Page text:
Will Thorp grew up playing baseball in British Columbia, Canada where he also started his college career at a local junior college. After a successful freshman year, he earned a chance to play at Lewis-Clark State College, one of the top NAIA baseball programs. In 2014, upon graduating from LC, Will decided to hang up his cleats.ll

“I had finished up college on a rough note. My 4 years at LC taught me a ton about myself, how to handle situations, how to look at the game in a complete different view and be a warrior. Unfortunately I could never prove myself to the coaches offensively and had minimal ABs in my years there.”

Will did what many young western Canadians do, give in to the temptation to earn big bucks and went to work in the oil rigs up north. With not much to do other than work and sleep over the course of a few months, Will had plenty of time to dream about baseball. It is thus no surprise that without hesitation Will jumped on an opportunity presented to him by an old teammate to go play baseball in Australia with the Northern Districts Reds.

The Reds compete in the South Australian Baseball League (SABL) which is an amateur league based in Adelaide and features 14 different teams, the top teams which can be compared to an above average NCAA I team. The 14 teams often will import 1-3 players from the U.S., Canada, Japan and other parts of the world to strengthen their team and help raise their play to a new level.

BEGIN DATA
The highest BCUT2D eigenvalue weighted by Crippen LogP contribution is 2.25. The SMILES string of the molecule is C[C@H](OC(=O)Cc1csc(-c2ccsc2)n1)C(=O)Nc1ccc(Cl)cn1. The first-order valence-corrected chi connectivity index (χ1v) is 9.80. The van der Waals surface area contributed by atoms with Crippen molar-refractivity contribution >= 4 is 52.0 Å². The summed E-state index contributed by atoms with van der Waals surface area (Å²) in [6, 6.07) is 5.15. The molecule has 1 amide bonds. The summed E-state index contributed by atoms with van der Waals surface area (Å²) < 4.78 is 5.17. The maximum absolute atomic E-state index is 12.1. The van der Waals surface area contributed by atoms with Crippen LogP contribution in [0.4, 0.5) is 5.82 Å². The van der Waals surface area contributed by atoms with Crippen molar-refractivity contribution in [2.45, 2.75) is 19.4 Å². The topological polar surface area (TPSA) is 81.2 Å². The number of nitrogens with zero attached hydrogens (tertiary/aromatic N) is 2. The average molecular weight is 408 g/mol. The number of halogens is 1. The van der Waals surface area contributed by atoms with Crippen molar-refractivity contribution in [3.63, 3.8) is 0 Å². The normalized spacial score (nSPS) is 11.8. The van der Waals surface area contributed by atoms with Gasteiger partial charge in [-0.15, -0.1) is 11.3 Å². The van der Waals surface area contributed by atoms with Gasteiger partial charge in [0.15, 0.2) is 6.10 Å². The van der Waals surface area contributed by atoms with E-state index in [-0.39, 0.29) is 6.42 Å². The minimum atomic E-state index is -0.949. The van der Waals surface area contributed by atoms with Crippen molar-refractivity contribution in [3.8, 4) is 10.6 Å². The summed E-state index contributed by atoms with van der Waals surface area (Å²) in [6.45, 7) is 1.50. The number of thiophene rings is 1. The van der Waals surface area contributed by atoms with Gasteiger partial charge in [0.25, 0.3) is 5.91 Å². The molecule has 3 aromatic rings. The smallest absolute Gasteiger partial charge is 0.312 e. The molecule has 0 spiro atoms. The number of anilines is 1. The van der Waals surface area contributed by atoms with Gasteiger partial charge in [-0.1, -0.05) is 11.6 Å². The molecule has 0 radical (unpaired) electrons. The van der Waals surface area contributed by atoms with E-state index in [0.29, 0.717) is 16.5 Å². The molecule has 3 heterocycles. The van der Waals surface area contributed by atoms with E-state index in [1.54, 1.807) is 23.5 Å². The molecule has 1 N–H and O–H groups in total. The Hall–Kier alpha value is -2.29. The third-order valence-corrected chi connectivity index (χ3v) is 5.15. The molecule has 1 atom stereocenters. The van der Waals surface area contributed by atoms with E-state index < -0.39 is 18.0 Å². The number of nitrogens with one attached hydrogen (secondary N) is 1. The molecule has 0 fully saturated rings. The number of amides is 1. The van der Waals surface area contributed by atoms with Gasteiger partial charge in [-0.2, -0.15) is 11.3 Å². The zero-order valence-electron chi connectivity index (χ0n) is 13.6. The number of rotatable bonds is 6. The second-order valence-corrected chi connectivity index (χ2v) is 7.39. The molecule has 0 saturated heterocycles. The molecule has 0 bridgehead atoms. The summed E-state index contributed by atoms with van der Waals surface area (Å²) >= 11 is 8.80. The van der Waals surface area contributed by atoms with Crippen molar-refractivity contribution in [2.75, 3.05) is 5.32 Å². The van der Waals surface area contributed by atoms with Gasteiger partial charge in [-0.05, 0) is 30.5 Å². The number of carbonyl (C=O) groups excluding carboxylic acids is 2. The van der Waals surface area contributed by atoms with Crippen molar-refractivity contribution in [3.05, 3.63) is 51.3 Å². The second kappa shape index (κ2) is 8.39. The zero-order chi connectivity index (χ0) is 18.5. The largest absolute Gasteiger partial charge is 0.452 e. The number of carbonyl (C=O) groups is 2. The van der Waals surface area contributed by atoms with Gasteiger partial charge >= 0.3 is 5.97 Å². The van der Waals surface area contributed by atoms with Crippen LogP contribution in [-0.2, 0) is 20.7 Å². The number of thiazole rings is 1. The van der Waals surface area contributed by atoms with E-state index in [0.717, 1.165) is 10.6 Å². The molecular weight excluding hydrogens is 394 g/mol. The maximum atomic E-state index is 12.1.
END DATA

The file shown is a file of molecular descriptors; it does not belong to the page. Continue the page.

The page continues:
Will was set up with a host family and a job where he was working 40 hours a week. He had settled into his new country and new life when and even bigger opportunity presented itself. Mid-way through his season with the Reds, Will was contacted by the local Australian Baseball League club, the Adelaide Bite to come play with them for the rest of the season. This was his opportunity to play in a professional league and establish himself officially as a professional player.